Road-Tripping in a Fuel-Sipping Rental
How far can you go on a tank of gas? If you said 12,665 miles, then you must own a record-breaking concept car.
The rest of us mere mortals have to contend with whatever’s commercially available, right? But as my family discovered on a recent road trip, there are some great non-hybrid options out there right now.
If you’re willing to go diesel.
The first leg of our trip — from Orlando to the Outer Banks of North Carolina — was 763 miles.
I couldn’t believe it, but we made it on a single tank in our rented Volkswagen Jetta TDI.
Fuel mileage may not be the sexiest subject, but it’s something almost everyone worries about — even with falling gas prices.
(Think about it. If I’d told you a decade ago that we’d be happy when fuel prices fell below $3 a gallon, you’d think I was off my rocker. In July 2002, a gallon of unleaded gas cost $1.43 and we were all driving SUVs. Ah, the good old days!)
The scariest part about driving a diesel car is that it’s a diesel car. Not every gas station can accommodate your fuel needs. AAA’s TripTik app came in handy because it identifies which stations carry diesel in addition to offering fuel price comparisons.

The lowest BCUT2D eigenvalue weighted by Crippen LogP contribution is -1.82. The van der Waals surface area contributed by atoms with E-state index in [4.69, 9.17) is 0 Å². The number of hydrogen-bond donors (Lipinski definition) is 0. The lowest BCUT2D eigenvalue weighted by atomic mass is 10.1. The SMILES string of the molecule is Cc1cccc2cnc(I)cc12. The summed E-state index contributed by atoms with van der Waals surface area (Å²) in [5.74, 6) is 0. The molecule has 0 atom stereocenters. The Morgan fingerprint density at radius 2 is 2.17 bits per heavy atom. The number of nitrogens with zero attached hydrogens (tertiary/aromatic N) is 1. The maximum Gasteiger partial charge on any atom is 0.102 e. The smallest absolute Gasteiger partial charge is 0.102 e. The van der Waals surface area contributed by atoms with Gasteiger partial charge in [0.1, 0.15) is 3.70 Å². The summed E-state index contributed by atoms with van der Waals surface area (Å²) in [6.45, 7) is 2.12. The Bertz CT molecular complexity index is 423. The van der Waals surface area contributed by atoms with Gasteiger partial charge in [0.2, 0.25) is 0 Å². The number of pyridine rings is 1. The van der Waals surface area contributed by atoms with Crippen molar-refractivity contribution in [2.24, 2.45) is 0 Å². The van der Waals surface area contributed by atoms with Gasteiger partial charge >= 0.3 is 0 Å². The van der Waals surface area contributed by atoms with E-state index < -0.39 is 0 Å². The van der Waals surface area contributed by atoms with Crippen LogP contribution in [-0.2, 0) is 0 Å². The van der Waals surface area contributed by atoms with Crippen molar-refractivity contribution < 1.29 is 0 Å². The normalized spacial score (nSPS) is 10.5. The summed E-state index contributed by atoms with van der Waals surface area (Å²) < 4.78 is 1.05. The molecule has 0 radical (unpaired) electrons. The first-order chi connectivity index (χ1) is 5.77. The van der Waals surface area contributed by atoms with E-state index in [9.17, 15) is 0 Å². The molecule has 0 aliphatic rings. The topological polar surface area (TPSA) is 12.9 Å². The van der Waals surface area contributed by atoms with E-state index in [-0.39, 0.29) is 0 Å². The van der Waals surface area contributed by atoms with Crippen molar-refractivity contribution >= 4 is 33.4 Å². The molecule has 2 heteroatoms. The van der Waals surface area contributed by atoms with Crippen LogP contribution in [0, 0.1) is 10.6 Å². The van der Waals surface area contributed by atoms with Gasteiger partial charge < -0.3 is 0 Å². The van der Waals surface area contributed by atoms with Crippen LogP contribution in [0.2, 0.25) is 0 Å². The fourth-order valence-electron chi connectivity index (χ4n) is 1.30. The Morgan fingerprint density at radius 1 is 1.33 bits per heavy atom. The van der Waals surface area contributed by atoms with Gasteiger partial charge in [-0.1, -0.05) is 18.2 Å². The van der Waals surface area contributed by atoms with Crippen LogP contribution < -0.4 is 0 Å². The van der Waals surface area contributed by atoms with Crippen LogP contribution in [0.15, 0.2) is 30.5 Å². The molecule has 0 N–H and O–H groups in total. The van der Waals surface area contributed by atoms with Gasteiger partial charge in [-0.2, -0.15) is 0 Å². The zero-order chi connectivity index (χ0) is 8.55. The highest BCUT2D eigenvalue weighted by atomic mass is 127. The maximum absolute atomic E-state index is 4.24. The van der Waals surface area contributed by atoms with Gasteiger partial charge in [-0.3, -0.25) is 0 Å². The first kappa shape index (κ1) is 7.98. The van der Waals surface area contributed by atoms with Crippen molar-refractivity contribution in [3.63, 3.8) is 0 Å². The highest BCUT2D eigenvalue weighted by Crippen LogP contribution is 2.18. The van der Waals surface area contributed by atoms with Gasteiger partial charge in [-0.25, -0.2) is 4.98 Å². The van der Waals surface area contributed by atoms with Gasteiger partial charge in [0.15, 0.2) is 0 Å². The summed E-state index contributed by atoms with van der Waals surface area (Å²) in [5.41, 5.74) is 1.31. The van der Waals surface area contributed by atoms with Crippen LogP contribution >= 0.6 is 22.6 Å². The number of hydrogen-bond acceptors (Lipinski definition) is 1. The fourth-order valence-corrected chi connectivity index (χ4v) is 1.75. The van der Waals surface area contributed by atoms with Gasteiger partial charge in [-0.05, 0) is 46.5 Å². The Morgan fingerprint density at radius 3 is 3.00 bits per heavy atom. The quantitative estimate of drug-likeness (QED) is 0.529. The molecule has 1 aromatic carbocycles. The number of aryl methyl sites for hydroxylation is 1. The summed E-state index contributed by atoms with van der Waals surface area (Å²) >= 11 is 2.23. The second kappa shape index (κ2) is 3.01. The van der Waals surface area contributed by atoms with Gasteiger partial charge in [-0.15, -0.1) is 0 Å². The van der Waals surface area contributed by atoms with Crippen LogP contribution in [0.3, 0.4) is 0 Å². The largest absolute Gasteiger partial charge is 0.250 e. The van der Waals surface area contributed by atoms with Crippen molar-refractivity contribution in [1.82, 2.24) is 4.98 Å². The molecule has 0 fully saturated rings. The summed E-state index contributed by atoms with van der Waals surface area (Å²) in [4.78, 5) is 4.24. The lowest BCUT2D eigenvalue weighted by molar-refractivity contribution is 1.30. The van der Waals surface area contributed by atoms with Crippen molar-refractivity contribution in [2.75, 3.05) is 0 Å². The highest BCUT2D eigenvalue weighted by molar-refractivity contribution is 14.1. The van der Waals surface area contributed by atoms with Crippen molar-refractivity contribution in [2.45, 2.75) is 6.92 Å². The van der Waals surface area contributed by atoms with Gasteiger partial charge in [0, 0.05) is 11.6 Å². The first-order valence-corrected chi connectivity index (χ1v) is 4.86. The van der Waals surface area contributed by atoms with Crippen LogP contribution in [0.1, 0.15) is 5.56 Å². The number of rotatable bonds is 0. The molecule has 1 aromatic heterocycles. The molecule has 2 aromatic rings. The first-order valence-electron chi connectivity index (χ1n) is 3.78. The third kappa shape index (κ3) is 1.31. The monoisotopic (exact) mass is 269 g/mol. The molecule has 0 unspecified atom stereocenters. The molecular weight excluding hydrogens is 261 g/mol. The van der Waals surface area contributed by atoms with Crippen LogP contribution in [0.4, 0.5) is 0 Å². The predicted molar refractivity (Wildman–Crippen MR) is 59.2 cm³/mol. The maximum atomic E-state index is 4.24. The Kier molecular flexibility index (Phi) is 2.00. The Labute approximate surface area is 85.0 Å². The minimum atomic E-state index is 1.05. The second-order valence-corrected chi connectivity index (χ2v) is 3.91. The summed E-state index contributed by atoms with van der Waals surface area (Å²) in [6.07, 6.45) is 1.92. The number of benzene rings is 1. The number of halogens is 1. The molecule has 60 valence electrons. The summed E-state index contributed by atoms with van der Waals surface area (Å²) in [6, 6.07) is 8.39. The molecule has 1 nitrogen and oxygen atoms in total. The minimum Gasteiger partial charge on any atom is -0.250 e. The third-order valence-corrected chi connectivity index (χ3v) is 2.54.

It wasn’t just the idea of running out of fuel that worried us. It was also the fear of putting the wrong kind of gas in the car. Unleaded fuel can seriously damage your engine. In fact, my sister ruined a perfectly good truck by doing this.
Fortunately, there’s a special filler cap you can attach to your fuel nozzle that’s supposed to prevent such accidents. But even with it, you still have to wonder.
At a gas station in Maryland, a trucker asked me if I was “sure” my rental car was a diesel. “Runs awfully quiet to be one,” he added.
I told him that I was sure, but having a little trouble deciding which grade of diesel I needed. He helped me sort things out.
- Nat Geo Expeditions
We made it all the way up to Maine and back down to Florida — 4,294 miles — on just a few tankfuls of fuel. It probably cost us 30 percent less than if we’d driven our 2005 Honda Accord (which also gets terrific gas mileage, but not that good).
Finding these cars to rent may be the most difficult part. The woman at the Hertz rental counter said this was the first time she’d ever seen a clean diesel vehicle at her location.
After driving one for the past month, I’m seriously considering getting one. Over the lifetime of the vehicle, we could save serious money on fuel — as long as we can find a place to buy it.
Read Christopher Elliott’s “The Insider” column in National Geographic Traveler and follow him on Twitter @elliottdotorg.